[1869 Broadside]
The National Labor Union was organized in Baltimore in August 1866 as an annual forum where delegates from local unions, city central labor bodies, and 8-hour leagues could formulate labor reform demands. Issues of interest included the adoption of the 8-hour day, the establishment of producer cooperatives, currency and tax reform, and the right for wage-earners to organize unions.

In 1872, the NLU created the National Labor Reform party and nominated U. S. Supreme Court Justice David Davis for president of the United States.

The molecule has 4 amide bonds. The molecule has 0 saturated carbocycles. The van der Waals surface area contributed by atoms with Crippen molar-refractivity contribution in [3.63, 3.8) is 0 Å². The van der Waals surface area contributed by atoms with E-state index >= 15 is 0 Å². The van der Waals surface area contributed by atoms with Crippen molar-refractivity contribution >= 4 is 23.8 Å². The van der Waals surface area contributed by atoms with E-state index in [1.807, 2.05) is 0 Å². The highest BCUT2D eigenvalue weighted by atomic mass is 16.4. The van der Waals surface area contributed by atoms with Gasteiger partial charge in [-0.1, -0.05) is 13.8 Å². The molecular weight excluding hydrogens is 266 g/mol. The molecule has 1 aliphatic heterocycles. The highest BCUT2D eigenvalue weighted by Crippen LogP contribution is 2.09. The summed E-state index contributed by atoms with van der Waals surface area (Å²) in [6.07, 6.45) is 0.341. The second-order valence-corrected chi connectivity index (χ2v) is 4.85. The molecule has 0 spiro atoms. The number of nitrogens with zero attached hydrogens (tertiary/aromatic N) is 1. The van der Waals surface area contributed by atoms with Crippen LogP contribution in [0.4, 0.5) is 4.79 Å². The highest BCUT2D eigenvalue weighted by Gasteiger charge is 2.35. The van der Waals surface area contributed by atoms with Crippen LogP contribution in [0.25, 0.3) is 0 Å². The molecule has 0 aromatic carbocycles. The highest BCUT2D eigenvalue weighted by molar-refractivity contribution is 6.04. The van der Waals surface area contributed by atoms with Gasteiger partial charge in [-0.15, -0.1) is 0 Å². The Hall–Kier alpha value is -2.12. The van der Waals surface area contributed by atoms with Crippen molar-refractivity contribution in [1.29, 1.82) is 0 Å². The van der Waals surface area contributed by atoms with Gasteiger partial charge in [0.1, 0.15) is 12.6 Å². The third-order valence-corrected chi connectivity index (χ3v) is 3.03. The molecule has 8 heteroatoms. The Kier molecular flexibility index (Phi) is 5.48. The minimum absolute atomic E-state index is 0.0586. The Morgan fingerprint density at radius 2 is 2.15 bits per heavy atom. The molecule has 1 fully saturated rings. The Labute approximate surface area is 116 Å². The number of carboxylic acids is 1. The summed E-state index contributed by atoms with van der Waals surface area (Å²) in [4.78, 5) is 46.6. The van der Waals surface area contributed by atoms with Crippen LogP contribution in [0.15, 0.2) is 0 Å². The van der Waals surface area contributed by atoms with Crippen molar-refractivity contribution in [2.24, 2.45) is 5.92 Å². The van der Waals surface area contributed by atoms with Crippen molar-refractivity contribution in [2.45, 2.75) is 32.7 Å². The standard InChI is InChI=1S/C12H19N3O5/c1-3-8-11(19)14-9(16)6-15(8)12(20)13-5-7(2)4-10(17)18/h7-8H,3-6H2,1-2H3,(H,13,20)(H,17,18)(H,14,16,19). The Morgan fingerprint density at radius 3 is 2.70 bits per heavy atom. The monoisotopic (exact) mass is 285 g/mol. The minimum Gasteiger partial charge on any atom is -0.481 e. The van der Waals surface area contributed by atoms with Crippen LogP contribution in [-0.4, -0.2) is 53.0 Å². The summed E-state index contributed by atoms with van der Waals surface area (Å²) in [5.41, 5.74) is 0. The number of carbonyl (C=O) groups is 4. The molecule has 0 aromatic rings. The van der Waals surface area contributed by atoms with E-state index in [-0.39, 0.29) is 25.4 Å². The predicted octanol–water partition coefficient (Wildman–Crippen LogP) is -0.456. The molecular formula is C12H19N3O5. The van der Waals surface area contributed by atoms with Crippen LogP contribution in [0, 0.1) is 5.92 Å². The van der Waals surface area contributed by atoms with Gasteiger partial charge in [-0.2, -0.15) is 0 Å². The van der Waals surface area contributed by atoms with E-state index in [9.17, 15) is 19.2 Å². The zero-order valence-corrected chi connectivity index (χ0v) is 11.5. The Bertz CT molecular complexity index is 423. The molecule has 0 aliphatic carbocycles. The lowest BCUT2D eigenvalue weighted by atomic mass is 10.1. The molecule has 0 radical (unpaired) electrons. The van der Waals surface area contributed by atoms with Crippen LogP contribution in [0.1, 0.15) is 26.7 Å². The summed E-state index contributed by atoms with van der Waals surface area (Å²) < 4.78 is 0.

According to Samuel Gompers, this action doomed the NLU.  "A candidate was placed in the field," he explained in 1892, "but it was at the cost of the life of the organization. Another convention of the National Labor Union was never held after that."

Following the demise of the NLU, its leaders met in 1873 to organize the Industrial Congress.

Follow newspaper reports of the founding convention: Day 1, Day 2, Day 3, Day 4, Day 5, Baltimore Sun Editorial, New York Times Editorial

Read about the 1872 brush with politics in the Chicago Times and the New York Times (scroll down)